I’m pretty sure that around halfway through the new BBC adaptation of Great Expectations a television executive turned to another television executive (they share a double bed, like Morecambe and Wise) and said, “I think it’s time to remake Great Expectations.”
People who want to adapt Great Expectations have always been with us, and the gaps between production schedules are shrinking. It’s only 12 years since the BBC’s last adaptation, in which Gillian Anderson trod a soundstage as Miss Havisham, and it stands to reason that the next one will probably start airing before this one finishes. And why not? Great Expectations is one of three books left in Britain (also: How to Grow Food and The Stud, by Jackie Collins), and when I am head of drama at the BBC I will put the whole budget into adaptations of Great Expectations. It will be Great Expectationses all the way down. At least one of them will end with Pip turning to the camera, shrugging and saying, “I had such Great Expectations!” and then a descending trumpet will go “wah wah!” and I will be fired but happy.
Television adaptations of Great Expectations were once a scarce resource. It’s shocking to think of it now, but there were no television adaptations of Great Expectations at all for the whole of the 19th century. Of course, most of my information about the 19th century comes from other versions of Great Expectations, and I acknowledge it would be weird if the cast of Great Expectations were watching a television adaptation of Great Expectations. That’s another thing that would happen in my version.
[ Great Expectations review: Sweary, scary Dickens sounds interesting until you’re forced to sit through it ]
The showrunner of the new adaptation, which began on BBC One on Sunday, is Steven Knight, who also made Peaky Blinders, and the word on the street (Twitter) is that he’s dragging Dickens into the 21st century with dark and gritty material. Maybe Magwitch will have a leather jacket. Maybe Pip will have an eyepatch. Maybe he’ll have two eyepatches. Maybe there’ll be a car chase. Maybe Miss Havisham will go clubbing. And who among us hasn’t read Dickens and thought, “You know, this guy should try dealing with some real-world problems for a change – child labour, poverty, inequality, opium addiction, prostitution, child abuse, violence, spontaneous human combustion, the feckless rich, the grasping middle class, the wretched poor ... Why don’t you write about those things, Charles Dickens, you snowflake?”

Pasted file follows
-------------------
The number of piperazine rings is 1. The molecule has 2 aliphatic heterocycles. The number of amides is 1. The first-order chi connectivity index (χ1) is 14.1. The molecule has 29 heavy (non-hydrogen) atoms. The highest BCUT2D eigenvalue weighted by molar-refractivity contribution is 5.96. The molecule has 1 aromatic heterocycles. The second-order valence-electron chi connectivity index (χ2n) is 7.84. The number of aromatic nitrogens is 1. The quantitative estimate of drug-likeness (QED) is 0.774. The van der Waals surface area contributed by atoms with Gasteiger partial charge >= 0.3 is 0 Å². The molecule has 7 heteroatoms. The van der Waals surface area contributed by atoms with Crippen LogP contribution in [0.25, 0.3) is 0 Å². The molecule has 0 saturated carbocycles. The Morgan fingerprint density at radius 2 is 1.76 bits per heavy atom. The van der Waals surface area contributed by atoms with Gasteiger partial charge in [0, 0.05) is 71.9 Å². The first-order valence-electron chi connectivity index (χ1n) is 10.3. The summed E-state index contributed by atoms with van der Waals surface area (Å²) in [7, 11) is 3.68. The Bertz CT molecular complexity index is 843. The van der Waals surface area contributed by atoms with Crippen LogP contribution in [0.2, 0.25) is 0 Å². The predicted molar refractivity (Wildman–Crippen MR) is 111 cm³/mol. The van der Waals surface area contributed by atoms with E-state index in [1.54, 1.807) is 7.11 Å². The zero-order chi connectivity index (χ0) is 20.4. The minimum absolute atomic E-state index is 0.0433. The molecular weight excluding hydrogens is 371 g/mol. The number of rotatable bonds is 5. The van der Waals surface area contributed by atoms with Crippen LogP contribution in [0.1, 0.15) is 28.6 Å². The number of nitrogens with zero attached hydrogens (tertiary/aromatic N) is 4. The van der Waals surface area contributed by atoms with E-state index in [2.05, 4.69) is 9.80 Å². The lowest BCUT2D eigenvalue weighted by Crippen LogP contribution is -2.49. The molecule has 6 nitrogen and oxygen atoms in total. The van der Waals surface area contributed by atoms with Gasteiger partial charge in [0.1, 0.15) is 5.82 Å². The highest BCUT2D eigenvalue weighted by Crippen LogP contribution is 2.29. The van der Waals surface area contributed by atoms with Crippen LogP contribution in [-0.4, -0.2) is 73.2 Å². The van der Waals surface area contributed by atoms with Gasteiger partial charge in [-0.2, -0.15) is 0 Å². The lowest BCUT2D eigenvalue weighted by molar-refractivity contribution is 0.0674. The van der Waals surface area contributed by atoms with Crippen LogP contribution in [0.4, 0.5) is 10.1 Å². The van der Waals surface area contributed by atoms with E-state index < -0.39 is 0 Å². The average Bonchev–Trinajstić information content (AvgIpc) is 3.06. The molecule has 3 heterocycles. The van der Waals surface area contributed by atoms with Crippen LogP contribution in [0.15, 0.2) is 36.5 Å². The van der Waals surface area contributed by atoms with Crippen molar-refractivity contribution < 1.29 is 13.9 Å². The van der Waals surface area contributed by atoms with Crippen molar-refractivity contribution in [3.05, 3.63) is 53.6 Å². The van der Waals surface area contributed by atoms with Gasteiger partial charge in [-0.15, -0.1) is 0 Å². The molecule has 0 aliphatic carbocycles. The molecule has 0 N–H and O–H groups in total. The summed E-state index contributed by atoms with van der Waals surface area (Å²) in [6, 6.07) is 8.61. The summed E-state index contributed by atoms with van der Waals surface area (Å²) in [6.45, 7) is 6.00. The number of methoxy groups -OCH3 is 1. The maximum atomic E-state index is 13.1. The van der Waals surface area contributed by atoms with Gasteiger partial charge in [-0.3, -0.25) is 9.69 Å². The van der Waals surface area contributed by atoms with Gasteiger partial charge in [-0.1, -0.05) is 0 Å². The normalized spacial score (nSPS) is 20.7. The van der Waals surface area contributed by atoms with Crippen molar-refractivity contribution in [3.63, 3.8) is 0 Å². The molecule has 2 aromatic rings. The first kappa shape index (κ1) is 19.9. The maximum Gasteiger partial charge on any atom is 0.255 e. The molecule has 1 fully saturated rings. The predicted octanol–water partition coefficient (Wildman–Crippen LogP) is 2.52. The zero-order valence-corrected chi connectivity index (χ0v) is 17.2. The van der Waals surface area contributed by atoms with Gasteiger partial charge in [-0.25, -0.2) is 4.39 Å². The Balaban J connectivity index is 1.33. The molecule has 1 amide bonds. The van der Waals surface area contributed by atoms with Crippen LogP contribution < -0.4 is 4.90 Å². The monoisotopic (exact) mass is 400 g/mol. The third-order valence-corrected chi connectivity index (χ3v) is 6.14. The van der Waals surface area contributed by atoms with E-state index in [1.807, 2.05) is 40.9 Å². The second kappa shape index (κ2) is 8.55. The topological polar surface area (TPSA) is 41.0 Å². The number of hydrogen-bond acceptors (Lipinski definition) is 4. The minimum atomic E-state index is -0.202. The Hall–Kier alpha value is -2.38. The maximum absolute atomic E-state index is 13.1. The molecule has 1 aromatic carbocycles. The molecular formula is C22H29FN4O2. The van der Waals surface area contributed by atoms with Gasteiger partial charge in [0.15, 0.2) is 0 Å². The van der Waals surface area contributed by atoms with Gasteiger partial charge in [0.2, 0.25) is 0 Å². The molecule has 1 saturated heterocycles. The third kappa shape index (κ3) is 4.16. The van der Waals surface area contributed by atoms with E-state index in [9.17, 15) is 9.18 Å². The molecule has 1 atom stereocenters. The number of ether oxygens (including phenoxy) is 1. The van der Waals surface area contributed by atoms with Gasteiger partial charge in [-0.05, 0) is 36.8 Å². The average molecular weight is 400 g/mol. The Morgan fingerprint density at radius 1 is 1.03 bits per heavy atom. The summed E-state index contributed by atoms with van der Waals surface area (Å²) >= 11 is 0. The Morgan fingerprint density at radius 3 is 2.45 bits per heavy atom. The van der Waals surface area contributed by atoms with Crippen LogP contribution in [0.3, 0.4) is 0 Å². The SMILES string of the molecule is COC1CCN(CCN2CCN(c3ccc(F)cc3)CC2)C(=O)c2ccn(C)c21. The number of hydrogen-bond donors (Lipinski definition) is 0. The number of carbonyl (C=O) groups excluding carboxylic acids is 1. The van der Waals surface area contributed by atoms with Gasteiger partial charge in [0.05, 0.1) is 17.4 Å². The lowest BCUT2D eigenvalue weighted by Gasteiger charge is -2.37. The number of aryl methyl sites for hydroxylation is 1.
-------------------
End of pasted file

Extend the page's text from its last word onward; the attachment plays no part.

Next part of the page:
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And so Knight shakes things up by opening with Philip – the adult version of our hero, Pip – leaping from a bridge with a rope around his neck. I write “gritty” in my notebook and nod approvingly. This doesn’t happen in the book, but I think we all agree that the original opening of Dickens’s novel is a notorious snoozefest. A child being terrified by an escaped convict in a foggy graveyard? Yawn. That’s so last week’s adaptation. If you’re commissioned to create just one of an endless series of adaptations of Great Expectations you have to differentiate yourself. (I write “Pip vs Dracula?” in the notebook I keep about Great Expectations adaptations.)
Pip in this version has notions of grandeur well before he has any interactions with Miss Havisham, his benefactor. At the smith’s forge where he works with his brother-in-law Joe he quotes Shakespeare (the ghost of Dickens: “Dude, I am right here”) and uses big words to annoy his sister, Sara, aka Mrs Joe. (People followed the Potatohead/Pacman spousal-naming system in the 19th century.)